The human-mediated movement of species around the world has added several layers of complexity to the management of ecosystems. Once alien species are established in a new region they are extremely difficult or impossible to eradicate, and control is expensive and often ineffective.
Following Charles Elton’s pioneering work, invasion ecology has grown into a mainstream research field focusing on the patterns and processes of human-mediated translocation of alien organisms. As probably the most iconic taxa in conservation, birds provide an ideal natural experiment to test many theories and hypotheses in invasion ecology.
Most people think of Antarctica as completely covered in ice. Ice-free areas cover only 0.4 % of the total continental area and until relatively recently it was thought that most were barren and largely devoid of life.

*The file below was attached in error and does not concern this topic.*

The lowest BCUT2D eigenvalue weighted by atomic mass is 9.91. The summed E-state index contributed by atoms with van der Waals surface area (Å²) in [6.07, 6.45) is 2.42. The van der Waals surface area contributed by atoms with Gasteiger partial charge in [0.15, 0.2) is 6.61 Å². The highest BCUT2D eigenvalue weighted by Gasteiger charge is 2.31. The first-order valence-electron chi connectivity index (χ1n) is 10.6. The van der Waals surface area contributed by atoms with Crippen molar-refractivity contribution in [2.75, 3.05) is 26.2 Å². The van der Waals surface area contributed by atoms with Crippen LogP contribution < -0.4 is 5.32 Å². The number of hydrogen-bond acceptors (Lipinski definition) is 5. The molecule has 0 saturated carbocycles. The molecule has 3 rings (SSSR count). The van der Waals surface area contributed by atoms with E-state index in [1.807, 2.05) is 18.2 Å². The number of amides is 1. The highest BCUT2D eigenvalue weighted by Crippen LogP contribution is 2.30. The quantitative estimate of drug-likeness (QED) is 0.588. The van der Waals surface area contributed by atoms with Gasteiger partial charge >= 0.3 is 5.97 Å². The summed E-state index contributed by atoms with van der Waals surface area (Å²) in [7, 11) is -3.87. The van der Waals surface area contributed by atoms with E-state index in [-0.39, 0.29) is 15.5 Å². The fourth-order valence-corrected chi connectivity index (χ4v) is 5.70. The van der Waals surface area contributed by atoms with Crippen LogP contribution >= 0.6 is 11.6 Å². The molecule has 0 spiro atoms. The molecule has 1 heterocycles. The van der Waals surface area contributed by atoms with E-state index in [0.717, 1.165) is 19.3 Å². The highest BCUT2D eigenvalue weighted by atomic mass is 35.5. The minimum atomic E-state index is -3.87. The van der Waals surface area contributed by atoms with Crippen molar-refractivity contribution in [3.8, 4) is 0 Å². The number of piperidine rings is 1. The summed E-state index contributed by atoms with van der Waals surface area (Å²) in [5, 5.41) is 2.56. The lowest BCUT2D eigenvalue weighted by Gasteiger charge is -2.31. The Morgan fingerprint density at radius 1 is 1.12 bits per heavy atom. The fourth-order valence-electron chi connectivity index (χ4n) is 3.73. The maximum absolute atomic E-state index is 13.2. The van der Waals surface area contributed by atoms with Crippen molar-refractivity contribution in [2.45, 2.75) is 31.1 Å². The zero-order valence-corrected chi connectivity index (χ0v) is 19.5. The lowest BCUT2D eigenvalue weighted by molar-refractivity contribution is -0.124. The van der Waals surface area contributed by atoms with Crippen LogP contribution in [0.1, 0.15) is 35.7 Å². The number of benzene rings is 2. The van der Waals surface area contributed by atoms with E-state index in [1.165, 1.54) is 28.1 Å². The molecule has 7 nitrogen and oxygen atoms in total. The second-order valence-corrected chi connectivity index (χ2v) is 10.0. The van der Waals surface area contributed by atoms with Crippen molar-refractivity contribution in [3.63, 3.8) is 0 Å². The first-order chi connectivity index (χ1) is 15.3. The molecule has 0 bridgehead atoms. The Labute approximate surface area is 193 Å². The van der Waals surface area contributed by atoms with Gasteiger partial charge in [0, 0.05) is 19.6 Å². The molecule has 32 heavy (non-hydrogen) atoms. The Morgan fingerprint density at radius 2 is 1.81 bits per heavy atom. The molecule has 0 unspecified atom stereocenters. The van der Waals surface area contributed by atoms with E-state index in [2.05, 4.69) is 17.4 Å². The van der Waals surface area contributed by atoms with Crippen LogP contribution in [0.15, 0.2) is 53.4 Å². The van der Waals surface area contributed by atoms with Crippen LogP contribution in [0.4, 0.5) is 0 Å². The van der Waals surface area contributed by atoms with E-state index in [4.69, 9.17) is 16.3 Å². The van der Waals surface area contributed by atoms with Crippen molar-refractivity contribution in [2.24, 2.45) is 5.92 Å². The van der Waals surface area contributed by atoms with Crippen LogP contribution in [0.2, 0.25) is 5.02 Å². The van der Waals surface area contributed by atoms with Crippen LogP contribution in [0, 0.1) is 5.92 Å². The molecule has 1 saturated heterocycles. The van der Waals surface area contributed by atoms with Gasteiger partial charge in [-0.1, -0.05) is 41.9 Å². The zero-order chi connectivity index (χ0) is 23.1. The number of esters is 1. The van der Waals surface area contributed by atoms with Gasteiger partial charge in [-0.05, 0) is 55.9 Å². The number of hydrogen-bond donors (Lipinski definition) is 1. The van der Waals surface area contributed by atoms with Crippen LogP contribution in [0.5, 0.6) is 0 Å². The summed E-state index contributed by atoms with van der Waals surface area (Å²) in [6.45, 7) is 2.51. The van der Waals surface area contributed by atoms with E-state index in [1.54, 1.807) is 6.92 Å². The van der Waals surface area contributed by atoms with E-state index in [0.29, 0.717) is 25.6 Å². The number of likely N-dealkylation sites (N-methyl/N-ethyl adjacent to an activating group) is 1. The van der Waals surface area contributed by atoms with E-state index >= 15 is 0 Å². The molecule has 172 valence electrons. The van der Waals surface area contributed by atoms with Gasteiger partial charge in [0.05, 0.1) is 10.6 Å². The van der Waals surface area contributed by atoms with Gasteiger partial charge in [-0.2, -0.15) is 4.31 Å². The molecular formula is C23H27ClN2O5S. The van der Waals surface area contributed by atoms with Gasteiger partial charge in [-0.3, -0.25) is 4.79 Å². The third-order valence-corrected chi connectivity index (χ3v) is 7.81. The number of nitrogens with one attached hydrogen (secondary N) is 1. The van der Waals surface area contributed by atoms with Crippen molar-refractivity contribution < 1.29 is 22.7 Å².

It may no longer make economic or environmental sense to pursue forestry endeavours using conifers in the Western Cape. If local plantations are to be maintained, invasive pine trees will continue to spread, the Cape’s water supply will continue to dwindle and the unique natural diversity of the fynbos region will be changed forever.
Antarctica is regarded as one of the most pristine environments on Earth. There is, however, a growing concern that the icy continent is being threatened by alien species that are accidentally being brought to the continent in the luggage of tourists and scientists.